U.S. Postal Service Named Third Most Trusted Company for Privacy
WASHINGTON — In his annual state of the business address to the mailing industry, Postmaster General John E. Potter today outlined a roadmap for recovery and reaffirmed the Postal Service’s focus on adapting to changing customer needs and a changing marketplace.
Despite what Potter called, “one of the most difficult economic climates any of us have ever experienced,” the Postal Service managed to cut spending by $6 billion in 2009, while maintaining record levels of customer service and trust.
The Postal Service — already the Most Trusted Government Agency for the past five years — was ranked the third Most Trusted Company for Privacy for 2009, according to Ponemon Institute consumer survey results. The Postal Service moved up three positions from last year, and only eBay and Verizon ranked higher in levels of customer trust.
“There’s no other business that has such an active, collaborative and productive partnership with so many great customers in so many communities,” said Potter. “And we’re going to keep working to make that even stronger.”
One of the ways the Postal Service is increasing customer value is by pursuing aggressive marketing strategies and pricing and product innovations. Earlier this year, the Postal Service launched one of its largest and most integrated advertising campaigns promoting ways businesses and consumers can simplify shipping with flat-rate boxes, one of the best bargains on the marketplace.
In addition, recent Summer Sale and Saturation Mail incentive programs have made it easier for businesses to continue results-driven direct marketing campaigns in a down economy.
The Postal Service also has been working closely with Congress and the Administration on legislative actions that would help it manage huge statutorily-imposed cost mandates, provide greater flexibility and allow the Postal Service to operate more like a business.
“The simple fact is that the status quo is unacceptable,” said Potter. “The Postal Service must have the ability to manage its business, to adapt quickly to the needs of our customers and the marketplace. And our business model must change to reflect the reality of a volatile economy and a communications marketplace that has been undergoing a transformation as profound as anything that has ever come before.”
Potter cited three key areas in which the Postal Service is seeking legislation:
Changes to the accelerated payment schedule to pre-fund retiree health benefits statutorily mandated by the Postal Accountability and Enhancement Act of 2006. Under current law, the Postal Service is required to make an annual payment of more than $5 billion into a trust fund. Legislation currently under consideration in Congress would ease the financial pressure while the Postal Service pursues the long-term actions necessary to cut fixed costs.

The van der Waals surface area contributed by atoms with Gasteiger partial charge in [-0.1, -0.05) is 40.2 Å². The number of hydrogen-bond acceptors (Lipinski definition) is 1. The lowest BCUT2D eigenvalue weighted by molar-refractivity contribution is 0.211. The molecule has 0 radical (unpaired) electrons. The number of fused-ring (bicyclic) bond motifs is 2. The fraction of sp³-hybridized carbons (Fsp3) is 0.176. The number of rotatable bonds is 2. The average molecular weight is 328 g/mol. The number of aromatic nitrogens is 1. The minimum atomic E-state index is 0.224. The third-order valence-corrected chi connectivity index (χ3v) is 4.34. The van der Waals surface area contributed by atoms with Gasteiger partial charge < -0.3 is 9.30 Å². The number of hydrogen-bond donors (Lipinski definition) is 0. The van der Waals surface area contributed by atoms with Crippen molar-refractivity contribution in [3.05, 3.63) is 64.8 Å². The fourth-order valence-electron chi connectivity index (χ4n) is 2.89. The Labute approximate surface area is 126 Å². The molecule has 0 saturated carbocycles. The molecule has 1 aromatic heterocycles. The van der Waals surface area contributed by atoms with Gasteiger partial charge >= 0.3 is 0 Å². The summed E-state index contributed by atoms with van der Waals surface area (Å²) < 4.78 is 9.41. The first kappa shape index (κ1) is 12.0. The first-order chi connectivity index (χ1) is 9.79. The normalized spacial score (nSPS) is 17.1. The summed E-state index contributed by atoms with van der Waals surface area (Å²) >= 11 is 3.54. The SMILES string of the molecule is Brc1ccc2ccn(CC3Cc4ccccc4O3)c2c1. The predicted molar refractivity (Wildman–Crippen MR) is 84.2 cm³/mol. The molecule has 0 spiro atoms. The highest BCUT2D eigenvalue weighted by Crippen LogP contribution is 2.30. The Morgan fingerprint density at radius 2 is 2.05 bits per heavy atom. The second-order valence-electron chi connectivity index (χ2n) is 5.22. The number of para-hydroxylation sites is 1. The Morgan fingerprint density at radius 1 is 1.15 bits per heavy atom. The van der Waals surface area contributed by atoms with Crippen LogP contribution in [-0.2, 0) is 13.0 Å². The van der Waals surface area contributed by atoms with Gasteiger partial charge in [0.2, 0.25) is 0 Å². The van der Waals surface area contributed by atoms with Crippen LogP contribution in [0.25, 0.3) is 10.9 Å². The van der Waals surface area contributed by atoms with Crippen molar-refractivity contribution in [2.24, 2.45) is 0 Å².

Ability to adjust the capacity of the Postal Service’s network to bring it in line with reduced mail use. Eliminating Saturday delivery could save the Postal Service as much as $3.5 billion a year.
Flexibility to expand product offerings into new areas that leverage the Postal Service’s unmatched scope, reach and presence of its distribution, transportation and retail networks to achieve their full revenue potential. The Postal Service receives no tax dollars for operating expenses and relies on the sale of postage, products and services to fund its operations.
In the meantime, Potter said the Postal Service is staying focused on its mission to provide universal, affordable service to all Americans.
“Service is still our priority. And we’ll continue to improve service as we implement more demanding service measurement systems,” he pledged.
The Postal Service also is implementing a new customer experience measurement system. The system replaces the current method of measuring customer satisfaction that has been in place since 1991, and is designed to evaluate the total customer experience, from mailpiece design to preparation to customer service to delivery. Insights and information from the new customer experience measurement system will allow the Postal Service to pinpoint areas of improvement as well as better adjust to changing customer needs.
The Postmaster General’s comments came during the National Postal Customer Council (PCC) Day broadcast, an annual event that brings together mailers, industry partners and customers to recognize their contributions to the Postal Service and outline future plans and goals. PCCs are a network of community-based business mailers and representatives of the U.S. Postal Service, who gather regularly to share ideas and resources to create a closer working relationship. On both the national and local levels, PCCs work to improve service and communications.
National PCC Day also showcases the work of PCCs and includes a series of awards recognizing outstanding service and individual achievement. The following award winners were announced:
PCC Industry Member of the Year: Chris Kropac, Long Island PCC
PCC Postal Service Member of the Year: Carl Karnish, Greater Baton Rouge PCC
PCC of the Year: Greater Portland (Oregon) PCC (large market), Mid-Michigan PCC (small market)
PCC District Manager of the Year: Ken Hale, District Manager, Long Island District and Tony Williams, District Manager, Northland District
Communication Program Excellence: Buffalo/Niagara PCC (gold), Greater Portland PCC (silver) and Capital Region (Albany) PCC (bronze)
Education Program Excellence: Greater Portland PCC (gold), Buffalo/Niagara PCC (silver) and Fort Worth PCC (bronze)
More information on Postal Customer Councils and National PCC Day can be found at usps.com/nationalpcc.